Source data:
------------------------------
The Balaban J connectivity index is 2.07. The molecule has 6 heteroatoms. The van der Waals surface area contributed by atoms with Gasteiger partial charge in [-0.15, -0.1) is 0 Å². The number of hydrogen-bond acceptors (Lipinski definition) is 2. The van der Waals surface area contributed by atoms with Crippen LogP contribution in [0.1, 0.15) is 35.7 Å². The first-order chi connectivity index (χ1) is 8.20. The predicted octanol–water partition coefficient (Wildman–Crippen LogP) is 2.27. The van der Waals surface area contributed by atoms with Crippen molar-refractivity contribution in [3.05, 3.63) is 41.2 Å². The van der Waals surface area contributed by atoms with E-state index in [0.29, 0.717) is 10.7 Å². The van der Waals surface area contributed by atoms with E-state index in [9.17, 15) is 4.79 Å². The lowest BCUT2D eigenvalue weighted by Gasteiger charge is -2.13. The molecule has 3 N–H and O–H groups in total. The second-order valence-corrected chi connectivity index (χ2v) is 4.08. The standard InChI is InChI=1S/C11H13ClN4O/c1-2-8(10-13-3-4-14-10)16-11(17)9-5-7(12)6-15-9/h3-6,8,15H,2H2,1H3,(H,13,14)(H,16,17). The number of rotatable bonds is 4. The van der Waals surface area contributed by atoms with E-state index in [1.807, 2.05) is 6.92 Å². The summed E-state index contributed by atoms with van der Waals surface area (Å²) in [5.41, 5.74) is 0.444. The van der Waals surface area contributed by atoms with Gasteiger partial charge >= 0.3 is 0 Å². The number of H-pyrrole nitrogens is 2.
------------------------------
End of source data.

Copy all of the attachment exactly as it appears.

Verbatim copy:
The Balaban J connectivity index is 2.07. The molecule has 6 heteroatoms. The van der Waals surface area contributed by atoms with Gasteiger partial charge in [-0.15, -0.1) is 0 Å². The number of hydrogen-bond acceptors (Lipinski definition) is 2. The van der Waals surface area contributed by atoms with Crippen LogP contribution in [0.1, 0.15) is 35.7 Å². The first-order chi connectivity index (χ1) is 8.20. The predicted octanol–water partition coefficient (Wildman–Crippen LogP) is 2.27. The van der Waals surface area contributed by atoms with Crippen molar-refractivity contribution in [3.05, 3.63) is 41.2 Å². The van der Waals surface area contributed by atoms with E-state index in [0.29, 0.717) is 10.7 Å². The van der Waals surface area contributed by atoms with E-state index in [9.17, 15) is 4.79 Å². The lowest BCUT2D eigenvalue weighted by Gasteiger charge is -2.13. The molecule has 3 N–H and O–H groups in total. The second-order valence-corrected chi connectivity index (χ2v) is 4.08. The standard InChI is InChI=1S/C11H13ClN4O/c1-2-8(10-13-3-4-14-10)16-11(17)9-5-7(12)6-15-9/h3-6,8,15H,2H2,1H3,(H,13,14)(H,16,17). The number of rotatable bonds is 4. The van der Waals surface area contributed by atoms with E-state index in [1.807, 2.05) is 6.92 Å². The summed E-state index contributed by atoms with van der Waals surface area (Å²) in [5.41, 5.74) is 0.444. The van der Waals surface area contributed by atoms with Gasteiger partial charge >= 0.3 is 0 Å². The number of H-pyrrole nitrogens is 2.